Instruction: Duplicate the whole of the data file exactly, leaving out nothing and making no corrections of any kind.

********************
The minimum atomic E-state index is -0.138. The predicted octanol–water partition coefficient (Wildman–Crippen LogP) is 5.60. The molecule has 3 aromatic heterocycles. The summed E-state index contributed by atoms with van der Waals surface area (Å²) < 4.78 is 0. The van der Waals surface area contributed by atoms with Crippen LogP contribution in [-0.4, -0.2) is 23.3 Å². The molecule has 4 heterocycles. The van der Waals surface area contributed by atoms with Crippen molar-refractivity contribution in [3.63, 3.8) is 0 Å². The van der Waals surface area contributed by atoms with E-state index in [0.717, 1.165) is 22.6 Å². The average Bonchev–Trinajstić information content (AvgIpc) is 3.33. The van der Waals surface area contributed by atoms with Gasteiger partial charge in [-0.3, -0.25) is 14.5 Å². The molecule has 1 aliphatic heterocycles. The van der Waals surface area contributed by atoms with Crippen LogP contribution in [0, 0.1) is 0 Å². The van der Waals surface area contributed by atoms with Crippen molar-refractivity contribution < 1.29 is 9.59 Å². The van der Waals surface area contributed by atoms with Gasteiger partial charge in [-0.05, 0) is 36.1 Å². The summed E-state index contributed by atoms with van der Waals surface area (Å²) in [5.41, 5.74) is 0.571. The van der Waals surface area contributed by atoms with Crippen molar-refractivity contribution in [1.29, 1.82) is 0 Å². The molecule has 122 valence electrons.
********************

The minimum atomic E-state index is -0.138. The predicted octanol–water partition coefficient (Wildman–Crippen LogP) is 5.60. The molecule has 3 aromatic heterocycles. The summed E-state index contributed by atoms with van der Waals surface area (Å²) < 4.78 is 0. The van der Waals surface area contributed by atoms with Crippen LogP contribution in [-0.4, -0.2) is 23.3 Å². The molecule has 4 heterocycles. The van der Waals surface area contributed by atoms with Crippen molar-refractivity contribution in [3.63, 3.8) is 0 Å². The van der Waals surface area contributed by atoms with E-state index in [0.717, 1.165) is 22.6 Å². The average Bonchev–Trinajstić information content (AvgIpc) is 3.33. The van der Waals surface area contributed by atoms with Gasteiger partial charge in [-0.3, -0.25) is 14.5 Å². The molecule has 1 aliphatic heterocycles. The van der Waals surface area contributed by atoms with Crippen LogP contribution in [0, 0.1) is 0 Å². The van der Waals surface area contributed by atoms with Crippen molar-refractivity contribution < 1.29 is 9.59 Å². The van der Waals surface area contributed by atoms with Gasteiger partial charge in [-0.05, 0) is 36.1 Å². The summed E-state index contributed by atoms with van der Waals surface area (Å²) in [5.41, 5.74) is 0.571. The van der Waals surface area contributed by atoms with Crippen molar-refractivity contribution in [1.29, 1.82) is 0 Å². The molecule has 122 valence electrons.